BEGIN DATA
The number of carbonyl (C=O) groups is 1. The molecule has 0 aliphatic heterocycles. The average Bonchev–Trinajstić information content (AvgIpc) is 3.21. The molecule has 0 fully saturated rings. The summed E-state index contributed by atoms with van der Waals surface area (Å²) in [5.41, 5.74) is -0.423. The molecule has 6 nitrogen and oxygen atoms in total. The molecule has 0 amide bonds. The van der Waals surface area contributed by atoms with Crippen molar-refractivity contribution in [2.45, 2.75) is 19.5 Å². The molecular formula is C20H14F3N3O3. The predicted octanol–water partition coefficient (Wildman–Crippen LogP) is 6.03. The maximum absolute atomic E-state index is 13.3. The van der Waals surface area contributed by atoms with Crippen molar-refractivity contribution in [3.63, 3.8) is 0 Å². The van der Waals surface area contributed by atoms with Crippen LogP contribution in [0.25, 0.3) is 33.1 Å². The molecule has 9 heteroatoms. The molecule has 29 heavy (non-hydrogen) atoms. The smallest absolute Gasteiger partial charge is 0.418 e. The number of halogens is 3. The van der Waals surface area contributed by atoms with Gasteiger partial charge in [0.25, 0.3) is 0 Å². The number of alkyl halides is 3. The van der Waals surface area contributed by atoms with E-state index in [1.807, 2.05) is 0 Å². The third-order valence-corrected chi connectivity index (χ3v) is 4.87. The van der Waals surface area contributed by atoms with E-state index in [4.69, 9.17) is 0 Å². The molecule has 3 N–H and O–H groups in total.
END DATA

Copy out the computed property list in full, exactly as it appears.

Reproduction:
The number of carbonyl (C=O) groups is 1. The molecule has 0 aliphatic heterocycles. The average Bonchev–Trinajstić information content (AvgIpc) is 3.21. The molecule has 0 fully saturated rings. The summed E-state index contributed by atoms with van der Waals surface area (Å²) in [5.41, 5.74) is -0.423. The molecule has 6 nitrogen and oxygen atoms in total. The molecule has 0 amide bonds. The van der Waals surface area contributed by atoms with Crippen molar-refractivity contribution in [2.45, 2.75) is 19.5 Å². The molecular formula is C20H14F3N3O3. The predicted octanol–water partition coefficient (Wildman–Crippen LogP) is 6.03. The maximum absolute atomic E-state index is 13.3. The van der Waals surface area contributed by atoms with Crippen molar-refractivity contribution in [3.63, 3.8) is 0 Å². The van der Waals surface area contributed by atoms with Crippen LogP contribution in [0.25, 0.3) is 33.1 Å². The molecule has 9 heteroatoms. The molecule has 29 heavy (non-hydrogen) atoms. The smallest absolute Gasteiger partial charge is 0.418 e. The number of halogens is 3. The van der Waals surface area contributed by atoms with Gasteiger partial charge in [0.25, 0.3) is 0 Å². The number of alkyl halides is 3. The van der Waals surface area contributed by atoms with E-state index in [1.807, 2.05) is 0 Å². The third-order valence-corrected chi connectivity index (χ3v) is 4.87. The van der Waals surface area contributed by atoms with E-state index in [4.69, 9.17) is 0 Å². The molecule has 3 N–H and O–H groups in total.